9 Things Your Friends Secretly Want to Tell You

Photo: ThinkstockBy Amy Shearn

"It's not okay that you're always late."

Things happen. Lives are complex. Of course, your life is particularly so (everyone's is), which is why it's difficult to get to brunch on time (every time), which is not your fault, exactly, because there was nowhere to park, and then before that, there was a line at the drugstore, and before that, there was the argument with your 5-year-old about whether you could take your purse he was using as Lego storage and...she knows. Your friend has too much on her plate too, which is why she would never say anything about your tardiness. But perpetually making her wait sends the message that other things are more important than she is. That, in fact, almost everything is more important than her. No one wants to feel that way. Isn't that part of why we maintain friendships, to matter to someone, to have someone matter to us? Your friend matters to someone. She matters to you. So show your love: Leave 15 minutes earlier.

"Your husband is hot."

In the 10th grade, it's cute when you and your BFF agree, between shrieks of laughter, that her crush is hot. Not so when you're a grown women and the both of you are talking about one of your spouses. The thing is, it's good when your friend thinks your husband is hot: She thinks he's hot not necessarily because he's physically attractive, but because of how he treats you. How attentive he is, how he always opens car doors, how she saw him at a party you didn't attend and heard him gushing about you and your greatness. If your partner is bad news, you will hear about it eventually. But in the weird world of polite behavior, it is sometimes impossible to say, "Hey, your husband? He's amazing. You're lucky. I'm uncreepily happy for you."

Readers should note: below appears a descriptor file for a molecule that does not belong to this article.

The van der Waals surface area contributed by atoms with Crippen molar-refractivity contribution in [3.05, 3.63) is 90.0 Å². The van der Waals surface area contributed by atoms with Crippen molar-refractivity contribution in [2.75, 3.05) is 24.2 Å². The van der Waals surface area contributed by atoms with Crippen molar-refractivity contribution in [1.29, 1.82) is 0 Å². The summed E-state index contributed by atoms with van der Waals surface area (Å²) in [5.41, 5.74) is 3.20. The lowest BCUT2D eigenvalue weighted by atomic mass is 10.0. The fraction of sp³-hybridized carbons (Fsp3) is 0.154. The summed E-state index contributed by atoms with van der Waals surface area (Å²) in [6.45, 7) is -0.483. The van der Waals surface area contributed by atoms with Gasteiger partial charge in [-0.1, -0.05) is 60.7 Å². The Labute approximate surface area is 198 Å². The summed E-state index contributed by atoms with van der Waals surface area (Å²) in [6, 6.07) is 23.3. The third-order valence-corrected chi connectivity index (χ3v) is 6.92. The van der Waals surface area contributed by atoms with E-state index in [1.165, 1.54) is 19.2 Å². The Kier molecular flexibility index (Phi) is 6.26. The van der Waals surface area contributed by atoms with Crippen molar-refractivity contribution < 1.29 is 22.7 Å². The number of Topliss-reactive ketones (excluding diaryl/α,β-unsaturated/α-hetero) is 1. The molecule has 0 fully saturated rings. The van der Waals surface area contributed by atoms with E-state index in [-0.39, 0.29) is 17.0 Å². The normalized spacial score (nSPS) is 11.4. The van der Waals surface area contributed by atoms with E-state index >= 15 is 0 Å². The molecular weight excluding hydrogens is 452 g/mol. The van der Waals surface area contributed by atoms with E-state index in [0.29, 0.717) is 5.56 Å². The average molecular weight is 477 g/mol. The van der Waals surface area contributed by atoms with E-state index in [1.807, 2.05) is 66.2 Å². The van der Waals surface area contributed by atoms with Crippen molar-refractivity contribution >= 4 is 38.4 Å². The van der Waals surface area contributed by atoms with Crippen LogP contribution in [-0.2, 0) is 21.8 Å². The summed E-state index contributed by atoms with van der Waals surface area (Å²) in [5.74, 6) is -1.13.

"That's my wallpaper."

As anyone who grew up with a younger sibling can attest, imitation is the sincerest form of annoyance. Sure, your heart skipped a beat when you saw your friend's jewel box of an entryway smothered in the most perfect, unique, offbeat-but-not-too, beautiful-but-not-cloying, stylish-yet-not-design-blog-cliché, so-YOU-you-just-never-knew-it wallpaper. But the reason it's so unique and perfect is because your friend spent a year shopping around for it, and the reason she spent so long looking for something nobody had is because she wanted something...nobody had. So even though she would never say anything, at the risk of sounding petty, let her have the wallpaper/haircut/baby names.

"You're at the bottom of your own list."

We all have things about ourselves that we just can't see. And we all have those baggy-T-shirt-and-yoga-pants stages of life. It just may be that yours is lasting longer than most. When is it the right time to tell this to someone? Never. Which is why you have to tell yourself: "There is a time for yoga pants, and it is called yoga. It is not that time now. Now is the time for a flattering haircut. Now is the time to identify your skin tone and work with it. Now is the time for some clothes that fit properly. Now is the time to feel good about yourself--the way you would want your friend to feel good about herself."

"Believe me, none of us noticed."